Skipping Screen-Free Week

What Women Really Think
April 15 2011 10:48 AM

Skipping Screen-Free Week

/blogs/xx_factor/2011/04/15/screenfree_week_works_best_for_kids_who_make_their_own_screen_choices/jcr:content/body/slate_image

Next week is Screen-Free Week (formerly known as TV Turnoff Week), as brought to you by the Campaign for a Commercial Free Childhood . I've known about this week for years, and we've never once observed it. For one thing, it invariably corresponds to our April school break, thus presenting two options: Either a) we're already doing something so fun that screen-free isn't really relevant or b) the always preachy CCFC is now suggesting that I go a solid, school-less week-a week in which I will still be holding to a regular work schedule, and my four children will be running wild around me, invariably losing their generally excellent ability to self-entertain and peacefully interact at approximately 5:00 daily, precisely the moment when I'm desperately trying to finish up the last bits of work for the day and start dinner-without once resorting to the highly addictive, all-child-inclusive form of entertainment that is  Phineas and Ferb .

Advertisement

Which leads me to the following counterintuitive (and admittedly somewhat self-serving) Suggestion: screen-free week is for kids who control their own screen time.

You'd think it would be just the opposite, right? After all, the younger a kid is, the less "screen time" is considered acceptable. But when it comes to younger kids, like mine, any parent who's likely to go for "screen-free week" is probably already doling out the screen time with a pretty hesitant hand. Going cold turkey is far more about the parent in those cases than it is about the child.

Until a kid has some grasp of why screen-free week matters, I think the point of it is lost. And I suspect an understanding of that point probably correlates pretty strongly with becoming a person who might, of her own volition, come inside and sit down to the TV, the computer or a phone or video game. In our house, we're not there yet. I support the idea of a "screen-free week," but I support it as a family project, not a top-down imposition of a temporary new screen rule. So until I have a kid with his or her own screen, I think I'll give screen-free week a guilt-free pass.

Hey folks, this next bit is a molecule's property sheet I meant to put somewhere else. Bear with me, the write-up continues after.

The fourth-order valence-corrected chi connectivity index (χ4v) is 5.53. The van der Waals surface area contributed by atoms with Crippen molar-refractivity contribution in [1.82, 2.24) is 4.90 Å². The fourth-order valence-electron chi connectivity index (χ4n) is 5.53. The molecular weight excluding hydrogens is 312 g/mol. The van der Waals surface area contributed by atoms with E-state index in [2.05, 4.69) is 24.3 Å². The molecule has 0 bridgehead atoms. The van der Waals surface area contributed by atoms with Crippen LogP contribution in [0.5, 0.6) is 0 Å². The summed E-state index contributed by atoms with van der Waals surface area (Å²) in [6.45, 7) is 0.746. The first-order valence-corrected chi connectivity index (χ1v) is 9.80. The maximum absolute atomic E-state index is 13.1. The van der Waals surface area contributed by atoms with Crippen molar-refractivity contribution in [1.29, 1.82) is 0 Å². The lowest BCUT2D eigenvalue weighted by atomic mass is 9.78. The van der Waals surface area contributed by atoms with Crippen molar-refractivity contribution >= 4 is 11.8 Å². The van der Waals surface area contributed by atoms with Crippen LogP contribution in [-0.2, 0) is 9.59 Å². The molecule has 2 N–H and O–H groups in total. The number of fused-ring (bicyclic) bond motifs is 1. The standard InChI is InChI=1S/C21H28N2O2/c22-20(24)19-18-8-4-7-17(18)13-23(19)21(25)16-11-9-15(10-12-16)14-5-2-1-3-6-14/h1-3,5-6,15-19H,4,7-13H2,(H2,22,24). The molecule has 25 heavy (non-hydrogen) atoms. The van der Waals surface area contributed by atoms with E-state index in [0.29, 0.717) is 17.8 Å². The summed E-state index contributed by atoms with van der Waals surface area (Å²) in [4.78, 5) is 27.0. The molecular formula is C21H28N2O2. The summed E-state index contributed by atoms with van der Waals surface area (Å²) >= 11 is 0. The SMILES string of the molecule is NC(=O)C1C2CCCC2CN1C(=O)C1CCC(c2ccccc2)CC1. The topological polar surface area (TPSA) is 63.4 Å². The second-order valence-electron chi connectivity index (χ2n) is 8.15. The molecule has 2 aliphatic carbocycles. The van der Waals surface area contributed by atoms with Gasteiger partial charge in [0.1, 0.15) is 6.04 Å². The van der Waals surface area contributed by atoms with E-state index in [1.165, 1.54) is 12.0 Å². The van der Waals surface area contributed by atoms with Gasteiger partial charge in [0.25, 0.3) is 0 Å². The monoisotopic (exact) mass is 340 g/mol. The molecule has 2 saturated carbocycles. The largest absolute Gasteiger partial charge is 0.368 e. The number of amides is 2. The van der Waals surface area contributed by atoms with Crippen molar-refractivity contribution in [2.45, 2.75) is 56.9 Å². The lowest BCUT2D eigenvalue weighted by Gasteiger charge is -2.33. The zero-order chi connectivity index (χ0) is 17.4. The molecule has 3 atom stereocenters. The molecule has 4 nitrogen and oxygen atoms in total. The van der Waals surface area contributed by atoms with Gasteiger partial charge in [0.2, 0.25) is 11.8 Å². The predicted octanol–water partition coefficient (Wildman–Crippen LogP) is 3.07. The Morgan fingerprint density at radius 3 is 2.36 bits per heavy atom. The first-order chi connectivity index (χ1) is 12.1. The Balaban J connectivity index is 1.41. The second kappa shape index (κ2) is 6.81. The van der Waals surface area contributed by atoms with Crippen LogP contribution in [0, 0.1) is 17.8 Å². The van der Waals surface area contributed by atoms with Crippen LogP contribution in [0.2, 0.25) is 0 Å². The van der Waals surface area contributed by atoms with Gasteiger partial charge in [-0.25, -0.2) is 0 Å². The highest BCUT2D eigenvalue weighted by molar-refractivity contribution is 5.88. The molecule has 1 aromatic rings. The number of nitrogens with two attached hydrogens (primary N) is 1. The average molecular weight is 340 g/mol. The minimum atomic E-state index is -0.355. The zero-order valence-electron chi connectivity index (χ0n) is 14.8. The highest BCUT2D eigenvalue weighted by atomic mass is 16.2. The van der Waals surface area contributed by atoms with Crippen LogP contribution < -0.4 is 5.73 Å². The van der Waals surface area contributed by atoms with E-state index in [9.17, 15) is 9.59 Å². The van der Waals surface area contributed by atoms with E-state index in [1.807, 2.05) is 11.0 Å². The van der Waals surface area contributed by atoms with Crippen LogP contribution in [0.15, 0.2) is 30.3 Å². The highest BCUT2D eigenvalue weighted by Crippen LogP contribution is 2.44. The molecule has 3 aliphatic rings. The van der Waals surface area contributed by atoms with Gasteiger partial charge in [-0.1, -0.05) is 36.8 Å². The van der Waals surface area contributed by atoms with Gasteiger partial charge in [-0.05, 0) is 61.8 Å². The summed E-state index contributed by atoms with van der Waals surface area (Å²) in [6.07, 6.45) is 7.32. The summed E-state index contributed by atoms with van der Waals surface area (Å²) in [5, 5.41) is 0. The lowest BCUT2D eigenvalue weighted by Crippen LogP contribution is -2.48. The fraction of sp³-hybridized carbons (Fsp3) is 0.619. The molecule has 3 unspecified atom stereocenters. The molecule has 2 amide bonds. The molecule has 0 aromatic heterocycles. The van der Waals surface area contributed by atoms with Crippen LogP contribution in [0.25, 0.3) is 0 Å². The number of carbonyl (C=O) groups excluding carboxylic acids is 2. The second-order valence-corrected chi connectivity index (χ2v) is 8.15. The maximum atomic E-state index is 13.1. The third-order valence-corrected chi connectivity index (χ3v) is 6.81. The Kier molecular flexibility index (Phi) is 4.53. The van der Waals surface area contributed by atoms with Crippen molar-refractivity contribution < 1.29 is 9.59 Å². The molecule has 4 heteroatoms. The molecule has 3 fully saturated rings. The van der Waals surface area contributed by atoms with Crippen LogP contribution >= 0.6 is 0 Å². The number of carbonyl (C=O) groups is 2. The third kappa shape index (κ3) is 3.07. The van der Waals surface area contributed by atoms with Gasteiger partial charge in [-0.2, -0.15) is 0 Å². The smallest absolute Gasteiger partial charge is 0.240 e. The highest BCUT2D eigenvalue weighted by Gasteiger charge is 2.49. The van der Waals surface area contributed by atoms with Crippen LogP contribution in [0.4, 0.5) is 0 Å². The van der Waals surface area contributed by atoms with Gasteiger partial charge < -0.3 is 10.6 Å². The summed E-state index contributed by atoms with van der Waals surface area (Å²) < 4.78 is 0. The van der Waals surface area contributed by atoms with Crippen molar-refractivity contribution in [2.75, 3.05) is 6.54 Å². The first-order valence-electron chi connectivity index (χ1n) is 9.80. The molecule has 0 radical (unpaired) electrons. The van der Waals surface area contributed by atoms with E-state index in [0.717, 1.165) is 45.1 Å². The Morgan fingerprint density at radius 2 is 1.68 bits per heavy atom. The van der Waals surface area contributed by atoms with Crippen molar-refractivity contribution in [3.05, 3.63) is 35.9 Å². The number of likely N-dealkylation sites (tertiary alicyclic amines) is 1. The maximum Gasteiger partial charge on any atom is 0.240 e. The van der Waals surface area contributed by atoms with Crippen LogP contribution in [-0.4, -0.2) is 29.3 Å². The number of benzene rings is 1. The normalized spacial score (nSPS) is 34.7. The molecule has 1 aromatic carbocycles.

Photograph of toddler with smart phone by Getty Images/Thinkstock.

TODAY IN SLATE

Politics

Blacks Don’t Have a Corporal Punishment Problem

Americans do. But when blacks exhibit the same behaviors as others, it becomes part of a greater black pathology. 

I Bought the Huge iPhone. I’m Already Thinking of Returning It.

Scotland Is Just the Beginning. Expect More Political Earthquakes in Europe.

Lifetime Didn’t Think the Steubenville Rape Case Was Dramatic Enough

So they added a little self-immolation.

Two Damn Good, Very Different Movies About Soldiers Returning From War

Medical Examiner

The Most Terrifying Thing About Ebola 

The disease threatens humanity by preying on humanity.

Students Aren’t Going to College Football Games as Much Anymore, and Schools Are Getting Worried

The Good Wife Is Cynical, Thrilling, and Grown-Up. It’s Also TV’s Best Drama.

  News & Politics
Weigel
Sept. 19 2014 9:15 PM Chris Christie, Better Than Ever
  Business
Business Insider
Sept. 20 2014 6:30 AM The Man Making Bill Gates Richer
  Life
Quora
Sept. 20 2014 7:27 AM How Do Plants Grow Aboard the International Space Station?
  Double X
The XX Factor
Sept. 19 2014 4:58 PM Steubenville Gets the Lifetime Treatment (And a Cheerleader Erupts Into Flames)
  Slate Plus
Slate Picks
Sept. 19 2014 12:00 PM What Happened at Slate This Week? The Slatest editor tells us to read well-informed skepticism, media criticism, and more.
  Arts
Brow Beat
Sept. 19 2014 4:48 PM You Should Be Listening to Sbtrkt
  Technology
Future Tense
Sept. 19 2014 6:31 PM The One Big Problem With the Enormous New iPhone
  Health & Science
Bad Astronomy
Sept. 20 2014 7:00 AM The Shaggy Sun
  Sports
Sports Nut
Sept. 18 2014 11:42 AM Grandmaster Clash One of the most amazing feats in chess history just happened, and no one noticed.